United States emergency department visits coded for intimate partner violence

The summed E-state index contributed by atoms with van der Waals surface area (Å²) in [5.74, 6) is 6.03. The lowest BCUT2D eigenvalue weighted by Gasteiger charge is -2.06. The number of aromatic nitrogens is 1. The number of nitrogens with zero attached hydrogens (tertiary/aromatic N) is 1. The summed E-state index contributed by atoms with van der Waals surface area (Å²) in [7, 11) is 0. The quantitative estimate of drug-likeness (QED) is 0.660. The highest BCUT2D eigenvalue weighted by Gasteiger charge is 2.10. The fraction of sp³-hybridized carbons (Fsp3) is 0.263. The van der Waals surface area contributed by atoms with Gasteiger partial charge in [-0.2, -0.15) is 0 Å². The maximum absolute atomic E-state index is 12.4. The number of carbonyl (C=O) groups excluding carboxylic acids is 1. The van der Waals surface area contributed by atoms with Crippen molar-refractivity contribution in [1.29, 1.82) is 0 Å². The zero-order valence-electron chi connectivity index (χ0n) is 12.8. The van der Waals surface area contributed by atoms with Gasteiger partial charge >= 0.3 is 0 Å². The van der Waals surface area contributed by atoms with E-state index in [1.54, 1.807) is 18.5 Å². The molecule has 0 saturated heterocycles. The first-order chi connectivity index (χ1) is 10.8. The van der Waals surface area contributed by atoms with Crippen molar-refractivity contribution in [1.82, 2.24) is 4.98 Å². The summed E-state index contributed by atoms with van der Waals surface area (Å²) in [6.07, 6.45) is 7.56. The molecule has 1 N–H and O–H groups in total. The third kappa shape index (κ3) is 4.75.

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Background—Limited information exists about medical treatment for victims of intimate partner violence (IPV) Objective—Our aim was to estimate the number of emergency department (ED) visits and subsequent hospitalizations that were assigned a code specific to IPV and to describe the clinical and sociodemographic features of this population. Methods—Data from the Nationwide Emergency Department Sample from 2006–2009 were analyzed. Cases with an external cause of injury code of E967.3 (battering by spouse or partner) were abstracted. Results—From 2006–2009, there were 112,664 visits made to United States EDs with an e-code for battering by a part-ner or spouse. Most patients were female (93 %) with a mean age of 35 years. Patients were significantly more likely to reside in communities with the lowest median income quar-tile and in the Southern United States. Approximately 5% of visits resulted in hospital admission. The mean charge for treat-and-release visits was $1904.69 and $27,068.00 for hospitalizations. Common diagnoses included superficial injuries and contusions, skull/face fractures, and complications of pregnancy. Females were more likely to experience superficial injuries and contusions, and males were more likely to have open wounds of the head, neck, trunk, and extremities. Conclusions—From 2006 to 2009, there were approximately 28,000 ED visits per year with an e-code specific to IPV. Although a minority, 7% of these visits were made by males, which has not been reported previously. Future prospective research should confirm the unique demographic and geographic features of these visits to guide development of targeted screening and intervention strategies to mitigate IPV and further characterize male IPV visits.